This month brought some developments on a variety of interesting topics that are related to MTHFR, epigenetics and thyroid health. I’d like to take this opportunity to remind our readers to please not post questions about personal health in the comments section of the posts on this blog. While I really do want to help everyone, I don’t always have the answers. This is why I created the discussion forums for these questions so others may also assist. I also cannot answer questions related to your personal health matters via private email as I am not a doctor or health practitioner. Please post all questions in the discussion forums – this way if I cannot answer them, perhaps another member can. Thank you for your understanding!
Results of a new study demonstrated that one in four human tumors have genetic polymorphisms associated with an increased risk of cancer that cause epigenetic changes that modify the expression of neighboring genes (Medical Xpress). This means that the gene was switched off as opposed to there being a change in the base pairs of the nucleic acid sequence. PET scans have shown that patients with chronic fatigue syndrome have higher levels of nervous system inflammation than healthy people (Red Orbit). Arsenic (often found in the water supply) has been shown to lower the IQs of schoolchildren in Maine (Columbia University).
The unusually cold winter has prompted many to project very hot temperatures ahead. Health experts are warning that this weather pattern could bring a rise to the incidence of Lyme disease this season as the snow allowed ticks to survive the winter (Riverhead Local, CBS and other sources). A study lead by the Centers for Disease Control (CDC) found that Lyme disease is 10 times more widespread than previously reported, with some 300,000 new cases per year in the United States (Tech Times). No kidding.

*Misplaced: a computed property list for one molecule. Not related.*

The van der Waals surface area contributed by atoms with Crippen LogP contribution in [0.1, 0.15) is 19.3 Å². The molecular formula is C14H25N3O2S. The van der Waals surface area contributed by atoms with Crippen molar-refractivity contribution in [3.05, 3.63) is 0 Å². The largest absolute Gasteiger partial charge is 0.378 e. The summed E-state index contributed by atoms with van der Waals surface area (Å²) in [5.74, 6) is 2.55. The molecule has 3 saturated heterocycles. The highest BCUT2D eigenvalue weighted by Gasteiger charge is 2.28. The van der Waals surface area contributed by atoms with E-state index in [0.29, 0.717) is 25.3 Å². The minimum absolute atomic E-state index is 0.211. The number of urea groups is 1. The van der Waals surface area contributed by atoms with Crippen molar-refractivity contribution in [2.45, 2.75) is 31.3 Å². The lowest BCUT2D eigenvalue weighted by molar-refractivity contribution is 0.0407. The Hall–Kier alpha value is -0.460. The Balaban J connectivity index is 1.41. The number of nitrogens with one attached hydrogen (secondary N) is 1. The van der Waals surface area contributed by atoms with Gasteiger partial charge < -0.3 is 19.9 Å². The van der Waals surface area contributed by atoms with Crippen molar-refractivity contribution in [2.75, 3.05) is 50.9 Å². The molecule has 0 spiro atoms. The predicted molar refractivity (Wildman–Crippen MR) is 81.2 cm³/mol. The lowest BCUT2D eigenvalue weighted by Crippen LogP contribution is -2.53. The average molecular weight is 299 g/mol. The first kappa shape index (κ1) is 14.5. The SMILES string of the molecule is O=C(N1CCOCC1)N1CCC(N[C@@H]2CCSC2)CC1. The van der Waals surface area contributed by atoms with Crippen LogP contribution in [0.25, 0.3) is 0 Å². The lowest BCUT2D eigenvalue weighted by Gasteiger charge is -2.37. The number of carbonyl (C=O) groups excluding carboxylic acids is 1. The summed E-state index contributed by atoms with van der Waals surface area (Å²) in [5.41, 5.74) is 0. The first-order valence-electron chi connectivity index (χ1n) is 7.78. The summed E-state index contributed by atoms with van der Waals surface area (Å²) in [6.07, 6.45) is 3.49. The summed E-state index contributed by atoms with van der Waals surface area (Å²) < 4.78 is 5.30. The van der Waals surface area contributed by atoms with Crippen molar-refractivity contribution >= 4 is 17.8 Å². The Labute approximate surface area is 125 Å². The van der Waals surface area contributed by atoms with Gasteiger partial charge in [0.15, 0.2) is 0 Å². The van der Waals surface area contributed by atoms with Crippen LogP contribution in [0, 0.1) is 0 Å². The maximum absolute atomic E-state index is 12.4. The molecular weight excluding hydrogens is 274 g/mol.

While further research is needed to explore the correlation, untreated thyroid dysfunction during pregnancy has been linked to a slightly higher incidence of autism spectrum disorder (ASD) or ADHD (Autism Daily Newscast). If you want to learn more about thyroid problems and how they impact health, be sure to sign up for next week’s free online event, The Thyroid Sessions, featuring an amazing lineup of health practitioners and experts in the field (yes, I am an affiliate of this event).
Treatments, Both Helpful and Harmful
The helpful: Marijuana has been found to be the most effective treatment for fibromyalgia symptoms according to a survey conducted by the National Pain Foundation. And before you start taking (or prescribing) testosterone replacement therapy (TRT), an evaluation of oxidative stress should be in order. According to researchers at the North Texas Health Science Center, Fort Worth, giving TRT to patients with high levels of oxidative stress (as measured by homocysteine) can cause cognitive damage (Medscape).
The harmful: Now that I know I’m a victim of being floxed, my eyes are open to articles on fluoroquinolone antibiotics. Two pieces of news this month bring to light another problem caused by the over-prescription of these dangerous antibiotics: bacterial drug resistance. Researchers at Columbia University have pointed out the fluoroquinolone antibiotic over-usage is a likely cause of the spread of USA300, a strain of methicillin-resistant Staphylococcus aureus (MRSA) bacteria (Drug Topics). A new report by the CDC has also tied Ciprofloxacin resistance to the rise in cases of gonorrhea (Doctors Lounge).
Are you aware of any important news that I missed this month?